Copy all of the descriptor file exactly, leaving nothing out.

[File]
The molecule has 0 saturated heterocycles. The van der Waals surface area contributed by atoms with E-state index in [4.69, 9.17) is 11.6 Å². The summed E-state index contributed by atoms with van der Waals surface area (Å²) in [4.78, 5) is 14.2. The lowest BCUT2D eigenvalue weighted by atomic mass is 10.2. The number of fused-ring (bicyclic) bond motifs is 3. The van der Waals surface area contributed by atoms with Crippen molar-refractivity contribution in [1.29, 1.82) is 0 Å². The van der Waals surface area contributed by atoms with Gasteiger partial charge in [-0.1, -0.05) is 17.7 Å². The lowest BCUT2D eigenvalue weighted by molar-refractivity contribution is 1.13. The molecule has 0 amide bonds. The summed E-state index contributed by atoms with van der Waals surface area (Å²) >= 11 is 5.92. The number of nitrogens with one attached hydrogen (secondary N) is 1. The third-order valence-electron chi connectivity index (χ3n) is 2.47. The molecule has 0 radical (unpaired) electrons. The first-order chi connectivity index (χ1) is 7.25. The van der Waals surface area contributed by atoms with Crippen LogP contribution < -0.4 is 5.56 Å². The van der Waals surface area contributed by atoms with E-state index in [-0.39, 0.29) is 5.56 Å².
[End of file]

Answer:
The molecule has 0 saturated heterocycles. The van der Waals surface area contributed by atoms with E-state index in [4.69, 9.17) is 11.6 Å². The summed E-state index contributed by atoms with van der Waals surface area (Å²) in [4.78, 5) is 14.2. The lowest BCUT2D eigenvalue weighted by atomic mass is 10.2. The number of fused-ring (bicyclic) bond motifs is 3. The van der Waals surface area contributed by atoms with Crippen molar-refractivity contribution in [1.29, 1.82) is 0 Å². The van der Waals surface area contributed by atoms with Gasteiger partial charge in [-0.1, -0.05) is 17.7 Å². The lowest BCUT2D eigenvalue weighted by molar-refractivity contribution is 1.13. The molecule has 0 amide bonds. The summed E-state index contributed by atoms with van der Waals surface area (Å²) >= 11 is 5.92. The number of nitrogens with one attached hydrogen (secondary N) is 1. The third-order valence-electron chi connectivity index (χ3n) is 2.47. The molecule has 0 radical (unpaired) electrons. The first-order chi connectivity index (χ1) is 7.25. The van der Waals surface area contributed by atoms with Crippen LogP contribution < -0.4 is 5.56 Å². The van der Waals surface area contributed by atoms with E-state index in [-0.39, 0.29) is 5.56 Å².